As opposed to various possession-heavy teams like Pep Guardiola’s Manchester City, Freiburg don’t try to rotate possession endlessly and patiently build up from the back — instead, they’re keen to take risks and play the long ball towards the strikers or the advanced fullbacks, and they can also work their way up the pitch with quick passing combinations. It should come as no surprise that Freiburg sit 13th in the Bundesliga for average possession (45.6%).



Freiburg goalkeeper Noah Atubolu will often involved himself in the build-up play, taking his time to pick a pass and slowing down the pace to enable the outfield players to settle into their in-possession shape. In this match against Lens, Freiburg played with a fullback at the center back position which resulted in Atubolu staying behind and creating a back three in possession. As such, they were able to attain their desired shape in the first phase of build-up without having to sacrifice a midfielder.



Here, Sallai is sitting somewhat deeper than Lucas Höler. The Hungarian striker will often drop into midfield to facilitate a passing option or switch the play to the flanks. He keeps the defenders guessing with his movement, drifting into different spaces to help his team build out from the back.



Freiburg often progress the ball through one of the midfielders – most often this is Höfler – or they go through their wide players who will create one-twos and passing triangles with the midfielders. They do this in a 3-1-4-2 or a 3-2-4-1 or even a 3-1-5-1 shape, in which Vincenzo Grifo moves inside and Jordy Makengo acts as the left-winger. Sallai plays in between the forward and midfield line, and Maximilian Eggestein is the midfielder who most often joins the attack.



The above image demonstrates Freiburg 3-1-5-1 shape, with Sallai just behind Höler and Eggestein sitting quite high in attack, whilst the below visual demonstrates a 3-2-4-1 with two midfielders next to each other. Grifo will drift inside whilst Makengo pushes out on the wing, Höler will act as the main target man and challenge for the long ball, whilst Sallai will try to overlap and latch onto the second ball.


Freiburg will attack with up to seven players and can easily outnumber the opposing defense, forcing their midfielders to drop deep and defend against the transition. Defensively, they will press aggressively after losing the ball, but if they cannot win it back immediately, they will drop off and attempt to soak up the pressure.



Their out-of-possession strategy in the 4-4-2 is rather straightforward with two strikers and four midfielders helping to limit the opposing attack, but it is also worth noting that Sallai will often push forward and press the opposing build-up, thus turning it into a 4-5-1. Whether it’s a back three or a back four, both systems will see the Freiburg defenders push forward interchangeably, and like clockwork, a midfielder will drop deep to fill the gap.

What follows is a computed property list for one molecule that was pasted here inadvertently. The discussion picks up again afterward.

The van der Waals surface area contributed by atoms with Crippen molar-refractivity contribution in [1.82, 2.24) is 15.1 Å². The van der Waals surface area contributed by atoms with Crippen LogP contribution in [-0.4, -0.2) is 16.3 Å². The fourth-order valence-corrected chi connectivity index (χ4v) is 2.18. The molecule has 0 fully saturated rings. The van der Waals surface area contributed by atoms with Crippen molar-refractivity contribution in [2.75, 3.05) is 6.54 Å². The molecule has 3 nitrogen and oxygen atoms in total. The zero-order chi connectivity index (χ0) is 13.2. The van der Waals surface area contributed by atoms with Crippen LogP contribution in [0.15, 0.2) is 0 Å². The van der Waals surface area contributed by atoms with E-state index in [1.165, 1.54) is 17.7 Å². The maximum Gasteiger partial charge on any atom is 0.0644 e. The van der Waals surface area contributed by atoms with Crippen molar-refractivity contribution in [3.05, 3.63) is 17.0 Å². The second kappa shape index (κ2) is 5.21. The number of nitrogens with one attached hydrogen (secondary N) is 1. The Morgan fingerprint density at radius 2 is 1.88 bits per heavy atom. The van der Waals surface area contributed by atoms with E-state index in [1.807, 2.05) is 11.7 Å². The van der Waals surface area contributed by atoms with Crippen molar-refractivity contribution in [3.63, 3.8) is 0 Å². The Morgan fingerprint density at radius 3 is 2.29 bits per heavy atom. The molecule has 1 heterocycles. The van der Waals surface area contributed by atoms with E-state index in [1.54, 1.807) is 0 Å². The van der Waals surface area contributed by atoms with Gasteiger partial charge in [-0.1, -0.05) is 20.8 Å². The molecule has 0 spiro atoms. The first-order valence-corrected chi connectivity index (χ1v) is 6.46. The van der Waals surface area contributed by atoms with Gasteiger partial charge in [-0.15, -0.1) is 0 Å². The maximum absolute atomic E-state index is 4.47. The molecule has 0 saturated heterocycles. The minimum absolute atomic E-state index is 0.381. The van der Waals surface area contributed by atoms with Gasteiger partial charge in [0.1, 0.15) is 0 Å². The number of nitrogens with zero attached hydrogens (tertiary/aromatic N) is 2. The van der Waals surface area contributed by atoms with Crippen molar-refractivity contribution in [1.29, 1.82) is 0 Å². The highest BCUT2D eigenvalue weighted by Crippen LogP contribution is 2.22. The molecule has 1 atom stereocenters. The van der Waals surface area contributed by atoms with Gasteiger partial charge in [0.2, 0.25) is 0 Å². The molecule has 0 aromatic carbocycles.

Their three-man set-up turns into a 5-3-2 with Doan playing as the right wing-back whilst Makengo — wingback by nature in contrast to Doan — will drop deep from the left, thus turning it into a five-man backline. However, in this case, Doan has the liberty to push forward and press the opponent, which will trigger a midfielder to drop deep. In some cases, Freiburg will revert to a four-man backline, but Doan will quickly drop deep to retain the shape and prevent a mismatch for his defender.



Freiburg returned from international break with a 3-0 victory at Gladbach with Gregoritsch opening the scoring within seven minutes, whilst Merlin Röhl and Doan added to their advantage after the restart. However, with just seven matches remaining, they face an uphill battle as they look to secure European qualification for a third straight season. They sit seventh in the Bundesliga, six points above Werder Bremen, three points above Hoffenheim, one above Augsburg (who have a game in hand), and five behind sixth-placed Eintracht Frankfurt.


Whilst sixth place guarantees qualification to the Europa Conference League playoff round, seventh place will qualify for the Europa Conference League playoffs provided that the winner of the DFB-Pokal is already in the top six. In other words, they need to shaky off their rusty form and get back into the top seven, and they need to hope that Bayer Leverkusen win the DFB-Pokal as opposed to third-tier Saarbrücken or second-tier Kaiserslautern or Fortuna Düsseldorf.


It remains to be seen whether or not Christian Streich will ride off into the sunset with a third straight European qualification, but one thing’s for sure: he will go down one of the greatest managers in the club’s 120-year history. Despite losing various key players like Kevin Schade, Mark Flekken, Nico Schlotterbeck, Baptiste Santamaria and Luca Waldschmidt in recent years, Streich has managed to establish Freiburg as a regular challenger for European football since earning promotion to the Bundesliga in 2016.


He has overseen their move from the 24,000-capacity Dreisamstadion, which served as their stadium from 1954 to 2021, to the 34,700-capacity Europa-Park Stadion, and he has led Freiburg to unprecedented heights in domestic and international competitions. Combined with his one year as a midfielder during the 1987/88 season in Germany’s second tier, he has spent over half of his entire life as an employee of Sport-Club Freiburg e.V. And when he does finally depart the Black Forest club in May, he will do so as a legend of not just Freiburg, but of German football as well.


By: Teo Slehofer / @TeoSlehofer

Featured Image:  @Juanffran / Getty Images